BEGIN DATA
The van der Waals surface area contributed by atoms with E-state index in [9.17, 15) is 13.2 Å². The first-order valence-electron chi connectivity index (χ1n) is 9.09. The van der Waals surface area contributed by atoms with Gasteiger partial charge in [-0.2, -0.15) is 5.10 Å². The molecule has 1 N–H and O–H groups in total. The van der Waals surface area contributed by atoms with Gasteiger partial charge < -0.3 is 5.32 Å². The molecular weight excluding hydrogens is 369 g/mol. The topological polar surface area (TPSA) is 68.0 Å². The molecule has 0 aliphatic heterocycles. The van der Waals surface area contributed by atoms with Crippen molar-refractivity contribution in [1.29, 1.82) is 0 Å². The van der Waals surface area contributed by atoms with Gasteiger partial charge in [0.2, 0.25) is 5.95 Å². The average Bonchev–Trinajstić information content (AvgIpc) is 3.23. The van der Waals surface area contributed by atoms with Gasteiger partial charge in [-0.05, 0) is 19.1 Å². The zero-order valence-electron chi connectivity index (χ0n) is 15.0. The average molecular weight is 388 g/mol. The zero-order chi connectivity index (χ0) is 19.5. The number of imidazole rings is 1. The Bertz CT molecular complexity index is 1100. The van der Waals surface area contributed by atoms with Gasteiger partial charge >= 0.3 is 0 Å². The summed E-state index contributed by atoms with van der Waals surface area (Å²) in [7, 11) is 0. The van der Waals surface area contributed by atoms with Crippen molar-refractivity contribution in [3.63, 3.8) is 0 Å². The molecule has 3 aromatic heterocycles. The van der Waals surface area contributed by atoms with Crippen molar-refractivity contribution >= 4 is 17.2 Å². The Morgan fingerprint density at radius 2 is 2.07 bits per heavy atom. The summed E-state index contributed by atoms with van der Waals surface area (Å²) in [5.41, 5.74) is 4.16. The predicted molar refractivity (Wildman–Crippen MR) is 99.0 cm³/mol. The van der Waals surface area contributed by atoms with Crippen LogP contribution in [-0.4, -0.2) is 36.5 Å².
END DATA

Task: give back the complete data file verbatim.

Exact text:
The van der Waals surface area contributed by atoms with E-state index in [9.17, 15) is 13.2 Å². The first-order valence-electron chi connectivity index (χ1n) is 9.09. The van der Waals surface area contributed by atoms with Gasteiger partial charge in [-0.2, -0.15) is 5.10 Å². The molecule has 1 N–H and O–H groups in total. The van der Waals surface area contributed by atoms with Gasteiger partial charge < -0.3 is 5.32 Å². The molecular weight excluding hydrogens is 369 g/mol. The topological polar surface area (TPSA) is 68.0 Å². The molecule has 0 aliphatic heterocycles. The van der Waals surface area contributed by atoms with Crippen molar-refractivity contribution in [1.29, 1.82) is 0 Å². The van der Waals surface area contributed by atoms with Gasteiger partial charge in [0.2, 0.25) is 5.95 Å². The average Bonchev–Trinajstić information content (AvgIpc) is 3.23. The van der Waals surface area contributed by atoms with Gasteiger partial charge in [-0.05, 0) is 19.1 Å². The zero-order valence-electron chi connectivity index (χ0n) is 15.0. The average molecular weight is 388 g/mol. The zero-order chi connectivity index (χ0) is 19.5. The number of imidazole rings is 1. The Bertz CT molecular complexity index is 1100. The van der Waals surface area contributed by atoms with Gasteiger partial charge >= 0.3 is 0 Å². The summed E-state index contributed by atoms with van der Waals surface area (Å²) in [7, 11) is 0. The van der Waals surface area contributed by atoms with Crippen molar-refractivity contribution in [3.63, 3.8) is 0 Å². The molecule has 3 aromatic heterocycles. The van der Waals surface area contributed by atoms with Crippen molar-refractivity contribution >= 4 is 17.2 Å². The Morgan fingerprint density at radius 2 is 2.07 bits per heavy atom. The summed E-state index contributed by atoms with van der Waals surface area (Å²) in [5.41, 5.74) is 4.16. The predicted molar refractivity (Wildman–Crippen MR) is 99.0 cm³/mol. The van der Waals surface area contributed by atoms with Crippen LogP contribution in [-0.4, -0.2) is 36.5 Å².